Donald Maclean MP at his election celebrations in North Cornwall in 1931 (photograph courtesy of North Cornwall Liberal Democrats)

Investigating Cornwall’s political past and present

Cornwall’s political heritage and relationship with Westminster is being explored in a new research programme.

Simon Hughes, Deputy Leader of the Liberal Democrats, launched the new Cornish Political Studies Programme based at the Institute of Cornish Studies, at the University of Exeter’s Cornwall Campus.

Dr Garry Tregidga, Assistant Director of the Institute of Cornish Studies, said:“Our aim is to investigate the political culture of Cornwall both in the past and present. A sense of distinctiveness is evident at a variety of levels, including the regional strength of the Liberal Democrats and the recent challenge of Mebyon Kernow. In particular, the survival of an Independent tradition in local government makes Cornwall stand out, and it is these factors that will be explored, compared and contrasted with other Celtic and European regions.”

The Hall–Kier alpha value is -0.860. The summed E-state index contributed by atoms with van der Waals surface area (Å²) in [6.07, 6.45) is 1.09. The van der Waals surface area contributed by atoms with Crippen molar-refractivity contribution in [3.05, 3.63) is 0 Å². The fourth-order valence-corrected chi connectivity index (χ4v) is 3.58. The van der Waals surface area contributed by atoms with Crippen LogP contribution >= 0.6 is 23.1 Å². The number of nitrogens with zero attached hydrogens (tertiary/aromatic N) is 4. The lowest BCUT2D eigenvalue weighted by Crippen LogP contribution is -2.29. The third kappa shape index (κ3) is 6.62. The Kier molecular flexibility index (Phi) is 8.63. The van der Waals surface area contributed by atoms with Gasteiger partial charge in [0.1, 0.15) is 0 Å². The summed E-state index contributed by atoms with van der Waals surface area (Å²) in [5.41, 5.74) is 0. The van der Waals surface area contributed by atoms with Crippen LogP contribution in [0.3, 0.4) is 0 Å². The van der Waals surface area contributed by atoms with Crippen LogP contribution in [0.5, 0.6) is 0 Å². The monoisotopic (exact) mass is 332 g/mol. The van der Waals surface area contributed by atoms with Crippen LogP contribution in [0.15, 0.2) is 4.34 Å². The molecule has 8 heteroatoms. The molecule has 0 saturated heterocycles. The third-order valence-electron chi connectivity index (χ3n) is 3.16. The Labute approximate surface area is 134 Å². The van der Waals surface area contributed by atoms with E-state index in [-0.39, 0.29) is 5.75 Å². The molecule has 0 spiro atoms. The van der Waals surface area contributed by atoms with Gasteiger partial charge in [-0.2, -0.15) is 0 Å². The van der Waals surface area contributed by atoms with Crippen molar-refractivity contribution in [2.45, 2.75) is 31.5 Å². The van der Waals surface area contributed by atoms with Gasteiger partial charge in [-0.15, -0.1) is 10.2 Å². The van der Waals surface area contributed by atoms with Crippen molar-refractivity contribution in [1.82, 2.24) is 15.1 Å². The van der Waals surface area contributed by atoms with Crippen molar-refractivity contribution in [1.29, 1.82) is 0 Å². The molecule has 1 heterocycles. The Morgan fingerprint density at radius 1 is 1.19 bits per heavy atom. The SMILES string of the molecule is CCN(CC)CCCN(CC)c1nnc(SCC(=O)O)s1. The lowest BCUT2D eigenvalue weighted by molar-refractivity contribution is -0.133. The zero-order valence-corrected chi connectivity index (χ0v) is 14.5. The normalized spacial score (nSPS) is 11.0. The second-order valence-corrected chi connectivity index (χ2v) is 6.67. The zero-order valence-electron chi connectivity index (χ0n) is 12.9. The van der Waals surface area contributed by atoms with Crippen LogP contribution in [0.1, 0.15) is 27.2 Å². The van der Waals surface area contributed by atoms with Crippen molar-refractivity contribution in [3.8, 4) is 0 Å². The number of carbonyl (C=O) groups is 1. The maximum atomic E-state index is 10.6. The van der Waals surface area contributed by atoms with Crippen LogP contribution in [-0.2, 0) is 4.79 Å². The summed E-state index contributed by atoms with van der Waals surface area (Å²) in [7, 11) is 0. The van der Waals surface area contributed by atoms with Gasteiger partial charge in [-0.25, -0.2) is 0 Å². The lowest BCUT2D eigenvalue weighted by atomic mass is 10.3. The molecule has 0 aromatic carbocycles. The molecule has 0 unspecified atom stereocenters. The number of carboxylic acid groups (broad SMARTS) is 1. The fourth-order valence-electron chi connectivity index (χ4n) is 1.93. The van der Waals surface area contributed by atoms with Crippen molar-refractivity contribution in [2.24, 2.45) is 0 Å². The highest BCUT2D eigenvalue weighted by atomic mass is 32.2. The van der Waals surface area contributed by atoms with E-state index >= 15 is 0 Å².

The new programme will cover research into historical 20th century personalities like Isaac Foot and Beatrice Rathbone, and wider themes including electoral behaviour, political traditions and community governance.

In addition, analysis of election statistics, including the results of forthcoming elections to Cornwall Council and the European Parliament, will be studied in depth. Researchers plan to make a series of oral history recordings with individuals from across the political spectrum. They intend to conduct interviews with all of Cornwall’s MPs, leading members of Cornwall Council and members of the public.

John Ault, a political historian at the University of Exeter’s Cornwall Campus, said:“Cornwall’s political history stands out from the norm because of the nature of the area. As part of our research we want to build on the local communities’ memories of their involvement in or awareness of Cornish politics. Whatever people can find in their loft or remember from an event they attended, we want to hear from them.”

At a later stage in the research, findings from the Cornish Political Studies Programme will be shared with academics, policymakers and the general public through a series of publications, lectures and exhibitions.  

An inaugural conference will be held on the Cornwall Campus on Friday 21 June on the subject of ‘The Politics of the Celtic Fringe’. The event is free-of-charge and open to members of the public, for further information contact or telephone 01326 371 888.

Date: 15 April 2013

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